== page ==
In autumn 2015, a huge wave of refugees from Syria, Afghanistan, Iraq and several African countries swept over the western Balkans. For the German Press Agency’s radio department, I went to eastern Croatia, in order to cover the story, while thousands of asylum seekers crossed into Croatia from Serbia, every single day.
After an 8-hour trip from Sofia, via Nis and Belgrade, I arrived in Tovarnik, a larger village in this beautiful part of Croatia. One gas station, two little supermarkets and one pizzeria were everything this place offered. The usual quietude was off for a while, since thousands of people from other parts of the world were forced to use Tovarnik to stop over on their way to Western Europe. One year ago, it was indeed possible to get to Austria, Germany or other countries up there.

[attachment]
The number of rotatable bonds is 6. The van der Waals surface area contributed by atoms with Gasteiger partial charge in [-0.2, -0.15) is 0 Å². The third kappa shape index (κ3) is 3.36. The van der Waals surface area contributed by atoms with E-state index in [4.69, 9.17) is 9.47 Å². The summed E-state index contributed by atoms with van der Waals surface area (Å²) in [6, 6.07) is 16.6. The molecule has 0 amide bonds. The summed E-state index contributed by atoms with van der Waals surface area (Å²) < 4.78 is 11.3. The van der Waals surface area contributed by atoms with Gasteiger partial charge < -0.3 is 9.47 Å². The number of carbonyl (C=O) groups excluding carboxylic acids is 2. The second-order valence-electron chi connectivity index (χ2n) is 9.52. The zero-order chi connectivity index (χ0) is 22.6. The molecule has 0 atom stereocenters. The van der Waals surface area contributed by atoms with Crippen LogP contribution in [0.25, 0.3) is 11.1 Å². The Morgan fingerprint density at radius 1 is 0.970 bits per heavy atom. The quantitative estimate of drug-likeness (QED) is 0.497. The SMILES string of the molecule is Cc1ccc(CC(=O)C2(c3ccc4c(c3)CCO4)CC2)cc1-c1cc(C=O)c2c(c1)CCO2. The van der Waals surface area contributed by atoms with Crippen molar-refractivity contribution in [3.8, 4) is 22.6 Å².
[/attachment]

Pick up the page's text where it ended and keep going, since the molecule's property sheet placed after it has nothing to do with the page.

Once the refugees got to Tovarnik, they already had long journeys behind them. Many had walked 50km and more. Serbia just picked up refugees at its border to Macedonia 24 hours a day. The buses would later stop close to an unofficial crossing at the north-western border to Croatia. From there, they walked across fields, until they got to Tovarnik.
During my first two days on site, thinks looked more than dull. What the Croatians called a refugee camp, was actually a pasture. Rain showers turned it into a muddy place, which was far from deserving the expression refugee camp. There were hardly any tents, children, many with bronchitis, were sleeping on the cold ground. Apart from five chemical toilets, there was no sanitation whatsoever. Part of the pasture was covered with excrement.
The Croatian government had not yet managed to organize food and beverages either. Had it not been for some volunteers from the UK, France and Germany, the growing numbers of refugees would not have had anything at all. Thanks to the mostly young people, who had come down here with vans full of bread, bananas and other items, there was at least something to eat.
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(Photo: (c) Imanuel Marcus)